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Scottsdale middle school apologizes after students say n-word in class

Mountainside Middle School
Posted at 10:40 PM, Mar 05, 2019
and last updated 2019-03-06 01:04:09-05

SCOTTSDALE, AZ — A Valley middle school is facing criticism after several white students were recorded saying the n-word in class.

The principal at Mountainside Middle School said it was part of a civil rights history lesson and was intended to teach kids about “why and how this word is racist and offensive.”

The school, part of Scottsdale Unified School District, sent an apology letter to parents two days after the incident. Many parents had already raised concerns with the administration.

The principal and vice principal joined the teacher in apologizing to the students. In a letter home to parents of the students in class, the principal wrote:

The teacher] supplemented a lesson with multiple perspectives on an incident that took place in 1957 at a school involving an African American and white child. These perspectives included quotes directly from the primary sources and some of the quotes used the ‘n’ word. This lesson was taken straight from Stanford Education with excerpts from the PBIS documentary ‘Eyes on the Prize.’ Part of the intent of the lesson was to teach history of why and how this word is racist and offensive. The teacher spent a great deal of time setting up this lesson so students were prepared for the actual quotes used in this incident. We recognize the use of the factual quotes was not the way to teach this lesson. The quotes with the ‘n’ word made a lot of our students feel uncomfortable and offended. We apologize for putting students in the position of using these factual quotes with the ‘n’ word. We will change this lesson and still uphold the purpose of this lesson to teach our students how racist and offensive the ‘n word is. [We] spoke briefly to each class today apologizing and recognizing using these quotes was a mistake. Please know and believe Mountainside does not condone any racist and offensive language on campus.

The video of the incident went viral among the teenage student body. “Everybody saw it,” said Essence Winters, who is in 8th grade.

Winters wasn’t in the social studies class when it happened, she had a different teacher. But she saw the video and heard the giggles from classmates.

“They took it for a joke,” she said. “They thought it was okay for them to say it, like the one opportunity that they had. And all around my school, I hear people throwing out the word like it is okay and it’s not.”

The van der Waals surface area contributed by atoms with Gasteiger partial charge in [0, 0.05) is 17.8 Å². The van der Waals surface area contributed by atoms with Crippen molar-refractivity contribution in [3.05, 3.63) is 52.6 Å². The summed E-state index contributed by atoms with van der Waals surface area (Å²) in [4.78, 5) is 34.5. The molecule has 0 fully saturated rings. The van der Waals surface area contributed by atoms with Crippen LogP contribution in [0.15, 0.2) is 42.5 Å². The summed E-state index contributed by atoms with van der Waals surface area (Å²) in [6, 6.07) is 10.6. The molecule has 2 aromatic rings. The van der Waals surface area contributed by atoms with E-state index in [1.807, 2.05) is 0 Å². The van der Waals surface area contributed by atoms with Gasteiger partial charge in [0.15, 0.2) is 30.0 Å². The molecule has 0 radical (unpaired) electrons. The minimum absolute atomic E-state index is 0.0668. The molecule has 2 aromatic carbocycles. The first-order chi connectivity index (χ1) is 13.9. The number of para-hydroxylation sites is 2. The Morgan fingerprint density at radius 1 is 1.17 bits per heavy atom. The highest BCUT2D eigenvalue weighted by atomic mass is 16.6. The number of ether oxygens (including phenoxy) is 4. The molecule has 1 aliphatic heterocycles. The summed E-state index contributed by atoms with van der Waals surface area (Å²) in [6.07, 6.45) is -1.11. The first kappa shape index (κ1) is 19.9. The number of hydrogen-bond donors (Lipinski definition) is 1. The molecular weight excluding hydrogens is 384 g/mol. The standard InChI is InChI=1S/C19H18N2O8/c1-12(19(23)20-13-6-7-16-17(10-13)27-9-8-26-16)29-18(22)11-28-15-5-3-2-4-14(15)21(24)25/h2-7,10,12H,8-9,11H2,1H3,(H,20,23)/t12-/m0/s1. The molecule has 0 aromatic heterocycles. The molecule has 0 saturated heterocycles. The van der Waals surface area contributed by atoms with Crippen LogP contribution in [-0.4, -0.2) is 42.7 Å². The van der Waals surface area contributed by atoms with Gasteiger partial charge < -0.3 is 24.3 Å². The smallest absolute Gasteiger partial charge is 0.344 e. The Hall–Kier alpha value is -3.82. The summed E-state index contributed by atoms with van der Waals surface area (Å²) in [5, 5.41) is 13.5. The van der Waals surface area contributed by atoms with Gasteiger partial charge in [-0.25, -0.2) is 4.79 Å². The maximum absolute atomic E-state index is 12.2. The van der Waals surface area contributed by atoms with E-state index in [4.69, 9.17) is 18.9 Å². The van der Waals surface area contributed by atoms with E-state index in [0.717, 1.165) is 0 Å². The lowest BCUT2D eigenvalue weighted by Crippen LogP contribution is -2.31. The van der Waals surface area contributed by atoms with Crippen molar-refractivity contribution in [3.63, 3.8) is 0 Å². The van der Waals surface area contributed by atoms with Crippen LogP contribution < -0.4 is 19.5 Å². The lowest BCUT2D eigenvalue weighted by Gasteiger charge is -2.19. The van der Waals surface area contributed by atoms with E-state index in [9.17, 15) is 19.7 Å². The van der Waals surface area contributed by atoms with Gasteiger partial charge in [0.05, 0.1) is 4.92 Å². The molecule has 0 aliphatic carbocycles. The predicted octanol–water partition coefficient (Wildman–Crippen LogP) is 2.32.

Essence said many white classmates routinely say the n-word when singing rap songs or on social media.

Essence is a minority in America, and even more so at Mountainside where she says just three percent of the student body is African American.

“Did they really effectively learn the lesson, or did they just make a mockery of something,” asked Eshekiah Herron, Essence’s mom.

Herron believes teaching kids about the n-word isn’t the issue, but said they have to understand the context and the African American students need to be considered when planning a potentially offensive lesson.

“This is a place of learning, not a place where kids should feel humiliated or hurt after a lesson has been taught,” she said.

ASU Prep Parents had similar feelings in December, when kids dressed in KKK robes for a play.

Education on racial history is important. Phoenix police recently said a 19-year-old was ignorant about the history of the KKK’s robe when he rang a doorbell in a white hood.

The school said in the letter to parents that the teacher “spent a great deal of time setting up the lesson so students were prepared for the actual quotes used in this incident.”

But Essence said she was the one who was left explaining things.

“One of my friends was like, 'why are you making such a big deal out of this?'” said Essence. “I was like, ‘How do you not understand that this is a problem?'"

“The undercover hate that still goes on for other ethnicities is still very real. It’s unfortunate I don’t think it’ll ever go away,” said Herron.

The school is now working with parents to develop a new curriculum around the topic. They said the lesson taught in this incident will be changed in the future.

Dr. Ersula Ore, an African-American studies professor at ASU, sent ABC15 a statement about the importance of teaching history responsibly:

These incidents speak to a lack of contextualization, a kind of “soft-gloved,” whitewashed approach to teaching students about race, historical atrocity, and America’s long and ongoing tradition of anti-Black sentiment and violence. Teaching history responsibly means first reflecting upon our own insecurities, confusions, discomfort, and dis-ease with difficult dialogues. What unexamined anxieties do teachers hold when it comes to facilitating dialogues about race and racial injustice? The unexamined discomforts of teachers is in part what permits episodes such as these to persist. Second, teaching history responsibly means, in this case, providing a historical context for students that outlines the correlation, for instance, between terrorism and bullying and terrorism and racism. Using terms like “bullying” and “terrorism” for which students already have a frame of reference, provides context for not only why blackface and the n-word are problematic, but also for how these supposedly benign and “light-hearted” practices sustain and insulate racism.